One of the most popular ports of call for cruise vacations in the Mexican Riviera is the tip of the Baja Peninsula. This is a strip of land 775 miles long that separates the Gulf of California (or Sea of Cortez) from the Pacific Ocean. And, at the very southern tip is our destination – Cabo San Lucas – one of the sunniest regions on the planet.
This area is comprised of mountains, semi-flat terrain and coastal areas. Each of these landforms affects the characteristics of what you will see during your visit to the beaches. Hint: You will find much more than sand!
While there are dozens of named playas (or beaches) in Cabo, here are our favorites for a variety of fun activities, stunning scenic landscapes and memorable adventures.
Playa del Amor (Lover’s Beach)
Take a water taxi to one of Cabo’s most famous spots – Lover’s Beach. It is located quite close to the iconic Land’s End rock formations. And, the ride out to this beach (accessible only by water) offers great photo opportunities. You may also want to take a glass-bottom boat tour for a look at the underwater sea life in this area.
Once on shore you can sense why the early explorers thought this was the “end of the land.” To this day, there are few facilities or vendors at this point where the Pacific Ocean mixes with the Mar de Cortés (Sea of Cortez). Due to its location, the ocean has strong currents and tides. However, swimming on the bay side at this beach is safe.
Read Also: Everything to Know About Cabo San Lucas Cruise Port
Also, the blue waters and sunsets make for a relaxing evening at Lover’s Beach. Insider tip: Depending on the season, there may be biting insects – so bring some bug spray along.
Playa del Divorcio (Divorce Beach)
Located just a short walk from Lover’s Beach is this stretch of shore ironically called Divorce Beach. (We will leave it to the reader to theorize about the meaning, if any, for these names!) This gorgeous spot is reached via a water taxi to Lover’s Beach.
It is a clean white shoreline on the Pacific Ocean – perfect for sunbathing. This secluded beach is framed by the dramatic rocks of Land’s End and offers hidden spots to explore.
However, all the local information says to “stay out of the water” at Divorce Beach. There are dangerously strong rip tides, currents and powerful waves that are unsuitable for swimming or wading. Additionally, there are no lifeguards or services here. The perfect spot to just relax safely upon the sand. (Same tip about the possibility of annoying flies – bring the bug spray.)
Playa El Médano (The Dune Beach)
Join the fun at what is considered the epicenter of social life in Cabo San Lucas, Playa El Médano – translated as The Dune Beach. This strip of sand is two-miles long and packed with all manner of eateries, bars, shops and places to rent water sports equipment.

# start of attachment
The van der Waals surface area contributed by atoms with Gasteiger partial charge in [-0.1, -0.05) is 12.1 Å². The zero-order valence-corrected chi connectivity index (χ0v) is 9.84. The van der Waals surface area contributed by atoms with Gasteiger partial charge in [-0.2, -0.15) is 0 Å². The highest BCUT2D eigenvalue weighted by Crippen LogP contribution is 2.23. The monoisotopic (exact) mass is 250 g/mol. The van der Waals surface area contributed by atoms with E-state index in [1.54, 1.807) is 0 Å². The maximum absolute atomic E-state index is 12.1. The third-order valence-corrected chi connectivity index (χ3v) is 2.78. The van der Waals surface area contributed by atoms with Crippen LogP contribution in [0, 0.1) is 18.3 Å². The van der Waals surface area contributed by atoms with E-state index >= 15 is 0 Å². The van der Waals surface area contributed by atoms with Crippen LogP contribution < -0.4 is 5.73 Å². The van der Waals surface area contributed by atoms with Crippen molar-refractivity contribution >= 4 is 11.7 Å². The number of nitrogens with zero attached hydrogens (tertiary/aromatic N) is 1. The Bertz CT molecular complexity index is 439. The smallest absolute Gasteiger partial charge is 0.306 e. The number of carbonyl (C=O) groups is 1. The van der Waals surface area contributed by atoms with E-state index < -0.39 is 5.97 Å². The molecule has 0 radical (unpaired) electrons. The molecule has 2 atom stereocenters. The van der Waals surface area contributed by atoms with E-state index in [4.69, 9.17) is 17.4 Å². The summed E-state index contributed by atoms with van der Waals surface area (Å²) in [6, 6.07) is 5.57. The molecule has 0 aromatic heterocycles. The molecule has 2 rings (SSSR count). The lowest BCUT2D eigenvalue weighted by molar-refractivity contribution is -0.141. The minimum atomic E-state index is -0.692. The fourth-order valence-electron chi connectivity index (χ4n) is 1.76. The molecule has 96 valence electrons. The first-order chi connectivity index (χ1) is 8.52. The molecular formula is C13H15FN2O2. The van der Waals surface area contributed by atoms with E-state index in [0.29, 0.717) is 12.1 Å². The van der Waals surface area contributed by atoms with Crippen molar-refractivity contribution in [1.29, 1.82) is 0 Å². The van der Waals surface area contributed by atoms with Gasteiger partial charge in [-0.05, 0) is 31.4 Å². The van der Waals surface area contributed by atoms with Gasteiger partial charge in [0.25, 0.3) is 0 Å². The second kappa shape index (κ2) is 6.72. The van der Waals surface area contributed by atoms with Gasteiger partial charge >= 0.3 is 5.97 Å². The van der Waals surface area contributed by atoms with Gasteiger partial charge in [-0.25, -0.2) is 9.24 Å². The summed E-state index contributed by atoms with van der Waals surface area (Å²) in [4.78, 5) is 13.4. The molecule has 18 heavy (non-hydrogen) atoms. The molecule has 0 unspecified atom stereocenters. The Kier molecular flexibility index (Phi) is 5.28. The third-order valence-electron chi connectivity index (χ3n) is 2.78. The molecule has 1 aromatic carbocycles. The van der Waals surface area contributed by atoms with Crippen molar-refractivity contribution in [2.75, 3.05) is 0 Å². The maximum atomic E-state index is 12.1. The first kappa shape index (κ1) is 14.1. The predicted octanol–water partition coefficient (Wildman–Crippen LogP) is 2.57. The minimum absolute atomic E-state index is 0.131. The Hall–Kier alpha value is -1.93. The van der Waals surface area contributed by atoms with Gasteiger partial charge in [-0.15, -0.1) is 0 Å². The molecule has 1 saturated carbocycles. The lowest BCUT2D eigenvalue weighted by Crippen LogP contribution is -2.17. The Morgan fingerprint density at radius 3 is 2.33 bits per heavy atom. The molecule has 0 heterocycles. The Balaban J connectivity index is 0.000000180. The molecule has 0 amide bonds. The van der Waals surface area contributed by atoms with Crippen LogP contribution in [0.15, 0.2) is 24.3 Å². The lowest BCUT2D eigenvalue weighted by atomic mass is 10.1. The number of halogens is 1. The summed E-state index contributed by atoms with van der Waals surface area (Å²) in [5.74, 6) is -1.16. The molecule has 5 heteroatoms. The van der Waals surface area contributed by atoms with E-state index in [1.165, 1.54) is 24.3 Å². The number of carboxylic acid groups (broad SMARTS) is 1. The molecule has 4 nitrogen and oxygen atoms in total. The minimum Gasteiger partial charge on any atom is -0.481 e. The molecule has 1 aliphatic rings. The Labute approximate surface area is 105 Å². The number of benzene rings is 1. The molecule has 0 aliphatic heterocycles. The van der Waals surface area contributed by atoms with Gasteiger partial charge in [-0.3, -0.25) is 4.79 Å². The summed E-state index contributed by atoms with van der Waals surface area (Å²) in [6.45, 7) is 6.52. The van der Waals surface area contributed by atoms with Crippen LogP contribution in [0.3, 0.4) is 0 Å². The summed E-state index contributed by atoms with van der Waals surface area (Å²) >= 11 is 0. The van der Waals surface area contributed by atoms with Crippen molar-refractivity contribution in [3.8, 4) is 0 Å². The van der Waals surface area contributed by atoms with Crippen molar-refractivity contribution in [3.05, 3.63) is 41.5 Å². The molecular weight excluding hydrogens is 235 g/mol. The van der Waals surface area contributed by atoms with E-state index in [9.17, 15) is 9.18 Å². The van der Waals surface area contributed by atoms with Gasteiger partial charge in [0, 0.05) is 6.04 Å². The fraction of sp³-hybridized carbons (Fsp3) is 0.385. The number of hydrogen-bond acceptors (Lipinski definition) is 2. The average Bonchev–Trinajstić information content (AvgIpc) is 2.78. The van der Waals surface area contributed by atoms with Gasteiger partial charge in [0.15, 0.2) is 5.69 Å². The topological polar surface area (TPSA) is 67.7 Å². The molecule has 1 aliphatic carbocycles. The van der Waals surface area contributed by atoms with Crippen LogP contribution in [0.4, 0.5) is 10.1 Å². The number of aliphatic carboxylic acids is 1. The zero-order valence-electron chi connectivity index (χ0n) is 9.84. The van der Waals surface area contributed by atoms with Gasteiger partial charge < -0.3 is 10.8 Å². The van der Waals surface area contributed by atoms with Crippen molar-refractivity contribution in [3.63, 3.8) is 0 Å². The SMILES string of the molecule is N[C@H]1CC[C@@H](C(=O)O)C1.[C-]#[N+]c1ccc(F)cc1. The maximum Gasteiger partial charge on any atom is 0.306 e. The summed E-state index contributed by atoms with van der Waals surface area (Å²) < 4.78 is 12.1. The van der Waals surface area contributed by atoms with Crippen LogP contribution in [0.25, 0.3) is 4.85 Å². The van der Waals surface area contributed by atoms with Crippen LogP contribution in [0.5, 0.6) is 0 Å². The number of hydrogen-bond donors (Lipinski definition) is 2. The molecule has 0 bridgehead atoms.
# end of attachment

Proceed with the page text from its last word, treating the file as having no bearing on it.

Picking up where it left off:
It is also packed with people for most of the year (particularly during holiday seasons). Due in large part to its proximity to town and the large numbers of tourists, Medano Beach also draws local vendors.
They busily compete for your business with their various offerings of jewelry, blankets and other trendy items. So, while it is a fun place to play, it is not necessarily the spot for some peace and quiet.
The water is calm and snorkeling is a popular activity here. The sand is stacked with beach chairs and umbrellas for relaxing. There are designated swimming areas; jet skis to ride; paddleboards to paddle; kayaks to explore in; and, parasailing to fly above the land and sea. You can also book a water taxi at this beach to reach some of the other Cabo San Lucas beaches.
Playa Solmar (Solmar Beach)
Stretch your legs with a stroll on the postcard-perfect shoreline of Solmar Beach. This strip of land on the Pacific Ocean is the location of many private resorts. However, like other Cabo San Lucas beaches, this destination is (by law) open and accessible to the public.
One nice benefit of a walk on this lovely beach is the lack of vendors. While not always a detriment, salespeople can sometimes keep you from relaxing. So, take the family or your special someone for a quiet, leisurely afternoon between the cliffs and the sea.
Time your cruise with whale migrations and see them swimming by from the shore. But, do not under any circumstance go into the water at Solmar Beach. Rogue waves and rip currents make the ocean quite dangerous here. This is an “enjoy-the-view” destination. In particular, the sunsets over the water make this one of the best oceanside spots.
Acapulquito (Old Man’s Beach)
Learn to surf at Acapulquito – or Old Man’s Beach. The lay of the land coming into shore makes for nice, long rides on the surfboard. Sign up for a class at the surf school where locals also come for instructions on how to ride the waves. Also, find ample rental equipment if you are ready to get in the water. Summer season has bigger waves; and, in winter they are smaller.
You can also enjoy swimming and snorkeling at this location on the bay. Then, grab a bite to eat at some renowned seafood restaurants close by the beach. And, take a tour of one of the gems of the region – the colonial town of San José del Cabo. This destination is rich with authentic culture, architecture and history. Also, there are art galleries and nature reserves to visit while in this area.
Playa Costa Azul (Blue Coast Beach)
If your cruise schedule includes a port of call at Cabo in early summer, come to the Blue Coast Beach to see why it is the “capital of the summer surf scene.” Usually held in June, the World Surf League holds their competitions at this beach. And, surfers from around the globe come for the water, food and fun.